• davidjdunn June 22, 2012 9:47 am 

            Alex,

            My apologies for not getting back to you sooner about this. My answer here will be very brief because I am still very swamped. Thank you for your last post and clarification. The nature of the question confused me. At first I thought you were asking me a hypothetical from something like a “secular humanist” perspective. In other words, How would I justify outlawing incest to a secular humanist? But what I am now hearing you ask me is something more substantive, namely the role of faith and morality in the establishment and regulation of law. That is a very big question. It is one where I think there is actually little disagreement between the two of us, at least in terms of principle.

            So your comment has inspired me to begin plugging away – again – at something I started to write and then put down where I talk about the concept of “free theocracy” as articulated by the Russian philosopher, Vladimir Solovyov, which looks very much like democracy in some ways, but on Christian terms.

            But so that I do not seem completely to defer the answer to your question, let me say briefly that the political implications of the “free theocracy” concept look a lot like the economist Amartya Sen’s capability theory applied to the state. That is, Sen questions the very idea of wealth, saying that the economic health of a society must go beyond GDP and instead be understood as “the capacity to live lives we value and have reason to value.”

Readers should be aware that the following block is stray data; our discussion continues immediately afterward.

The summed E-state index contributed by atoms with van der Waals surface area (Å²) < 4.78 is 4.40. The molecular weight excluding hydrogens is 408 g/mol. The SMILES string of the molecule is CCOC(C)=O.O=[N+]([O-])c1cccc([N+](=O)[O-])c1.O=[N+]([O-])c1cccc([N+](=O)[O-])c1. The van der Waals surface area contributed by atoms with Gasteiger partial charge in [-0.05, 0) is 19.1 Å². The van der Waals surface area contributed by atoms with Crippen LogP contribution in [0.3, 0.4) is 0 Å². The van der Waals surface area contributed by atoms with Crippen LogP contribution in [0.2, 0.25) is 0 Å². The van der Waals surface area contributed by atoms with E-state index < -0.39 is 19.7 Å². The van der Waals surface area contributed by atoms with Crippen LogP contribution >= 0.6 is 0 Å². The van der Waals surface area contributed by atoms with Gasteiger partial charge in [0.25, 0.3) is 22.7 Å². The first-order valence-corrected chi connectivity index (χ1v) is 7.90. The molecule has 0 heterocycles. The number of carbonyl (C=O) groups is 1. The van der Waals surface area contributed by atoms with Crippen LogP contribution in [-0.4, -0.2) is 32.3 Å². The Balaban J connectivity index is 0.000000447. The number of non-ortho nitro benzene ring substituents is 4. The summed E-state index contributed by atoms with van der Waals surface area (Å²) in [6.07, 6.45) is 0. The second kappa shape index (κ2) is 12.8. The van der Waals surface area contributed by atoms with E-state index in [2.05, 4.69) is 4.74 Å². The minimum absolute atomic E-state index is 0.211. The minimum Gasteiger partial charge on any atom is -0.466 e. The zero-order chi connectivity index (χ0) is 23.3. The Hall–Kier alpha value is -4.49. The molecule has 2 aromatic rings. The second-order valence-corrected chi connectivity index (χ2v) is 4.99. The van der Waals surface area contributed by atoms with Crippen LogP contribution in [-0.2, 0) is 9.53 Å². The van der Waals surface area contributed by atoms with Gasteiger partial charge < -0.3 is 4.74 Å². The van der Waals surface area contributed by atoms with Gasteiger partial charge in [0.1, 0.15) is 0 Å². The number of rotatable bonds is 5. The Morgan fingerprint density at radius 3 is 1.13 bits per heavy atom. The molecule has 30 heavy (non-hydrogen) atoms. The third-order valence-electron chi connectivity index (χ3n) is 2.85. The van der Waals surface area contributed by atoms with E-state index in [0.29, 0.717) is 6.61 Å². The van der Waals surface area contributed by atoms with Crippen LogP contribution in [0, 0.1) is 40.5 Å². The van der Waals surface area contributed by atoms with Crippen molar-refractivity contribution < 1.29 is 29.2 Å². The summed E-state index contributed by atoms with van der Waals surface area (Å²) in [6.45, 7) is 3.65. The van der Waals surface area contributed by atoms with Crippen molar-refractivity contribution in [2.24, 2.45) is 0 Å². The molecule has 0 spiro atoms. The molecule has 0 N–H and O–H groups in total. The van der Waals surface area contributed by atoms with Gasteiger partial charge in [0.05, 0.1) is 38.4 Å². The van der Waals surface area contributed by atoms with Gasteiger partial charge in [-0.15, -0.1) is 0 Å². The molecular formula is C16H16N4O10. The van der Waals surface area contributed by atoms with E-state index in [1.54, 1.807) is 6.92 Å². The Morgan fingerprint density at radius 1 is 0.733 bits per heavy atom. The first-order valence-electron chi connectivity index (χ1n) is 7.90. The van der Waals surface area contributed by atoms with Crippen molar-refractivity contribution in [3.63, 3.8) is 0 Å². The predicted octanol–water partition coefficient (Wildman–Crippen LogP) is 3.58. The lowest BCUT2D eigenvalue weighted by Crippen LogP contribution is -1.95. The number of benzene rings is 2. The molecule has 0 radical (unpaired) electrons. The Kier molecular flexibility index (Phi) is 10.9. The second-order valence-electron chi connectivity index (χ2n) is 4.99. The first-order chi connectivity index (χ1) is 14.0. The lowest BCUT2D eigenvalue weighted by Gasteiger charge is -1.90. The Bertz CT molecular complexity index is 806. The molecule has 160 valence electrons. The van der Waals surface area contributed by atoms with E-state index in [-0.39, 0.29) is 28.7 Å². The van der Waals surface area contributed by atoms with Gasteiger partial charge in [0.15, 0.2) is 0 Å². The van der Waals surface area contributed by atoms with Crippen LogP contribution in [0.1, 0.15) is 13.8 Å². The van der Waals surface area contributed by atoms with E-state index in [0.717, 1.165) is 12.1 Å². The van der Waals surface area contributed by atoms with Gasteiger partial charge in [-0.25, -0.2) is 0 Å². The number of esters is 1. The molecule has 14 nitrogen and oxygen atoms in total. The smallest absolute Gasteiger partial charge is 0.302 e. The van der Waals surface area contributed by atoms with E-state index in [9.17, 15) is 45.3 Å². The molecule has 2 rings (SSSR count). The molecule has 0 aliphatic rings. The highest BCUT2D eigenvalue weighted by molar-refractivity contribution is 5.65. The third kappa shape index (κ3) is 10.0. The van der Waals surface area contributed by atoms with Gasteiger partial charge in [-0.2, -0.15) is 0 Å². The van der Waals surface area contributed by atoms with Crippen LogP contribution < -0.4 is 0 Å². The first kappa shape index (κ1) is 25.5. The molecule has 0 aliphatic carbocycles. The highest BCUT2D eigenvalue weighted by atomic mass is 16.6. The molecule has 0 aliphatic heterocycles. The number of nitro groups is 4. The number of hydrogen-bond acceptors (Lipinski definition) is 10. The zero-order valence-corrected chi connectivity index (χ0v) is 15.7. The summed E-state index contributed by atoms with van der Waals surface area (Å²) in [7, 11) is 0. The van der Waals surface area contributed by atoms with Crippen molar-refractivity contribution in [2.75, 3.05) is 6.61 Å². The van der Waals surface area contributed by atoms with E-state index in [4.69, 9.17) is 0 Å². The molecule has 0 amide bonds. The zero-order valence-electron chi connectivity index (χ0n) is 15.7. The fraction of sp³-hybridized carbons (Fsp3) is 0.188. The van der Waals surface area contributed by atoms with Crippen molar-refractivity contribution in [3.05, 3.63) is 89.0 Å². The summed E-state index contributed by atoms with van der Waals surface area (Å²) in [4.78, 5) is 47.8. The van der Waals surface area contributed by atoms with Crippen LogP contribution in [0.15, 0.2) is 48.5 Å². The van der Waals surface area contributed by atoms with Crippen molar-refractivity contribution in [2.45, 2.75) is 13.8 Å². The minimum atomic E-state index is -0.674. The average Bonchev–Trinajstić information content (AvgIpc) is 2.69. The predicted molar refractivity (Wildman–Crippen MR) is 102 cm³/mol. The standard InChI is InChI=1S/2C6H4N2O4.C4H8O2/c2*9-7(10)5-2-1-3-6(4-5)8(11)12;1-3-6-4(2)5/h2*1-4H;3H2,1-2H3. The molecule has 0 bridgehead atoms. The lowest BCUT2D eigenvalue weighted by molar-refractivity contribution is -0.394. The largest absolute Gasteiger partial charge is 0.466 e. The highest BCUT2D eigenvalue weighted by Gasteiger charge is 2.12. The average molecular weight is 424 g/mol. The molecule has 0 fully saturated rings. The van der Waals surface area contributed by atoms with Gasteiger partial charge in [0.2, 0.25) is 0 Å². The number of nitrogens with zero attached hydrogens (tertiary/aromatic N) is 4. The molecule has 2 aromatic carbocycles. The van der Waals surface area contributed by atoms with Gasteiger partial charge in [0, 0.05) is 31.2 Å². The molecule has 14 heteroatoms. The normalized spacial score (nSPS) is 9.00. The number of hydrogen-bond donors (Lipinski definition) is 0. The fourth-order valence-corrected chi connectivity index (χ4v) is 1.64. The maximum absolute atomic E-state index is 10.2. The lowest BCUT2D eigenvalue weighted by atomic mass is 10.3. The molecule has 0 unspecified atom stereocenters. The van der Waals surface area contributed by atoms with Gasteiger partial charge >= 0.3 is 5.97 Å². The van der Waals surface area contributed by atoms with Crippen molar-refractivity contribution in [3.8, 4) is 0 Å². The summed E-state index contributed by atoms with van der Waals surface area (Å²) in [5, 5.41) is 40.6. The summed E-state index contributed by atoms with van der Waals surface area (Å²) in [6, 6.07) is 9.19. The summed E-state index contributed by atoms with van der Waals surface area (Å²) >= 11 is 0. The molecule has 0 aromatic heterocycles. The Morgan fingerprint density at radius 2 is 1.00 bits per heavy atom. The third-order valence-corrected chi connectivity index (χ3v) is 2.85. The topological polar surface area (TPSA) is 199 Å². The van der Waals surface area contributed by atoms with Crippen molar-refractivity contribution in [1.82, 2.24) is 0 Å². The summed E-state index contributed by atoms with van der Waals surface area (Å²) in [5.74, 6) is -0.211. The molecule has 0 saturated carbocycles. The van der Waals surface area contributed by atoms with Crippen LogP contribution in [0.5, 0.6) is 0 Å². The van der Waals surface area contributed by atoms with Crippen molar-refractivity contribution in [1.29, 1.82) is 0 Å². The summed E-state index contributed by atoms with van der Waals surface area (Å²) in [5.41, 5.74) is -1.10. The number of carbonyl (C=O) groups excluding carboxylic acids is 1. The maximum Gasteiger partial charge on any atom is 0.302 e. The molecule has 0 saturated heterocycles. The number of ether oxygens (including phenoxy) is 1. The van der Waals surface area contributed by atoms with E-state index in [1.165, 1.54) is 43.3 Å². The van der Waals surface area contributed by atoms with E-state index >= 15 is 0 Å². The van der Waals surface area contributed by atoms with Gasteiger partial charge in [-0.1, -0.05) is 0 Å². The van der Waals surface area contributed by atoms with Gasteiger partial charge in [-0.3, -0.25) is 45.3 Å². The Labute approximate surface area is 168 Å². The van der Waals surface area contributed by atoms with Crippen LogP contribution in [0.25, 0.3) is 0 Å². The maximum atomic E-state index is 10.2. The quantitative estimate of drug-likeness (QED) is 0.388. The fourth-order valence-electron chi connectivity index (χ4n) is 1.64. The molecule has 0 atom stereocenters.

This is an excellent statement because it is so rich. As a Christian, I must remember that the rule of God is not the same thing as the rule of the church or the rule of one particular reading of religion. This means that my Christian commitments inform my action all the way down. First, my ethics derive from the kingdom of God, which is embodied in Christ and anticipated by the church (that is the “theocracy” part of it). Second, the fact that the full reality of the kingdom is not revealed means that my ethics must always be tempered by humility. It means that the meaning of my past will have been made clear to me in the future, but is not made clear to me yet. Not fully! Thus my politics are completely informed by my faith, which is equal parts hope and humility. This means I care less about legislating what has been received than creating the conditions that conform for which we hope. (Of course, that raises questions about theological methodology – the relationship between the past and the future in the present life of the church. I had started to explain that below, but then edited it out. Just know that I do not dismiss the past nor take a propositionalist view toward it. I think that the present of the church is a constant re-reception of the past. … Probably not a satisfactory answer. I had said more below, but then I decided to edit it out).